We are standing on the edge of a new world where warming is poised to accelerate at rates unseen for at least 1,000 years.
That’s the main finding of a paper published March 9 in Nature Climate Change, which looked at the rate of temperature change over 40-year periods. The new research also shows that the Arctic, North America, and Europe will be the first regions to transition to a new climate, underscoring the urgent need for adaptation planning.
“Essentially the world is entering a new regime where what is normal is going to continue to change and it’s changing at a rate that natural processes might not be able to keep up with,” Steven Smith, a researcher at the Pacific Northwest National Laboratory, said.
Historical records show temperatures have typically fluctuated up or down by about 0.2 °F per decade over the past 1,000 years. But trends over the past 40 years have been decidedly up, with warming approaching 0.4 °F per decade. That’s still within historical bounds of the past—but just barely.
By 2020, warming rates should eclipse historical bounds of the past 1,000 years—and likely at least 2,000 years—and keep rising. If greenhouse gas emissions continue on their current trend, the rate of warming will reach 0.7 °F per decade and stay that high until at least 2100.
The northern hemisphere will be the first region to experience historically unprecedented warming. The Arctic, which is already the fastest warming part of the planet, will see temperatures rise 1.1 °F per decade by 2040. North America and Europe will see slightly lower, though equally unprecedented, warming.
“With those high rates of change, there’s not going to be anything close to equilibrium,” Smith said, underscoring the profound potential impacts on both the natural world and society.
“The authors have demonstrated that we are currently headed into uncharted waters when it comes to the rate of climate change we are now seeing,” Michael Mann, who runs Penn State’s Earth System Science Center, said. “While past studies have focused on the unprecedented nature of the current warmth in the context of the past millennium, there has been less attention to the equally—if not more—critical issue of the rate of warming.”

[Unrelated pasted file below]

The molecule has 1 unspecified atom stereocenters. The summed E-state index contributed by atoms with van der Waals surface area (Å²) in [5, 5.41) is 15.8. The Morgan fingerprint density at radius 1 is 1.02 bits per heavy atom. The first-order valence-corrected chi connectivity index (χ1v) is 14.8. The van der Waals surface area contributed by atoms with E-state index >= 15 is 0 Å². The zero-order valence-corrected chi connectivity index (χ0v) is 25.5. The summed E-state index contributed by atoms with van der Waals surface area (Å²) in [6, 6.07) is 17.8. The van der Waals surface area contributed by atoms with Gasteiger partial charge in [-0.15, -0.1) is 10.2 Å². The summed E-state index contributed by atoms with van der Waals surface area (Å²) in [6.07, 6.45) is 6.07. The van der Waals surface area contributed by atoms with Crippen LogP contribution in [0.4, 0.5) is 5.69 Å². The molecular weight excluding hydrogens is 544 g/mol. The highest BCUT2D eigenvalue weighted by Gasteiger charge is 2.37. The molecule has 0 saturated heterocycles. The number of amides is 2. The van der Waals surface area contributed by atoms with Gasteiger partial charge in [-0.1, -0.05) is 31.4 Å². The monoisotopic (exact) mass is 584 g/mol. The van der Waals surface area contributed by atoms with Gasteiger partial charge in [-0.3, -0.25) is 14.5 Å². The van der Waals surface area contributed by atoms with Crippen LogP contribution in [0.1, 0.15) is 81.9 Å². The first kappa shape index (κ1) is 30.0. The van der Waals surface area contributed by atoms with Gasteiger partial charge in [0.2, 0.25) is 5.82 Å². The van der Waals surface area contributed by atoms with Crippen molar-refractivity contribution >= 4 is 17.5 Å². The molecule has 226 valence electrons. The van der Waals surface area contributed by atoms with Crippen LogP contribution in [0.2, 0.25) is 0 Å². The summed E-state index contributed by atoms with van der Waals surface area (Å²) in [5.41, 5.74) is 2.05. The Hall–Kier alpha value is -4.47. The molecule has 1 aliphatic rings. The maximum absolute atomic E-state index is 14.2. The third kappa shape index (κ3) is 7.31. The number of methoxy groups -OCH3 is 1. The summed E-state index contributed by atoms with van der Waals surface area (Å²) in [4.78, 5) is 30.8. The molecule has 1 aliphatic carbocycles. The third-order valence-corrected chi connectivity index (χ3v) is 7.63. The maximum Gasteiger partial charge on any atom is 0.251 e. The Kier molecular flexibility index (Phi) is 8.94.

The research comes on the heels of two recent papers—one which Mann co-authored—projecting that rapid warming is likely to resume in the next decade. That growing body of research has hypothesized that oceans have been stashing extra heat in their depths, leading to a slowdown in the rise of surface temperatures around the globe. But a coming shift in the Pacific trade winds could remove the cap holding that heat down and lead to increased surface warming.
Smith’s work didn’t specifically address this issue, but he said the global warming slowdown isn’t surprising given its comparatively short time frame. That’s partly why he chose to focus on 40-year intervals, which strip away year-to-year noise and represent an important time horizon for infrastructure planning.
“The normal will keep changing over time and that’s something we’ll have to expect and adapt to,” Smith said.
This post originally appeared at Climate Central.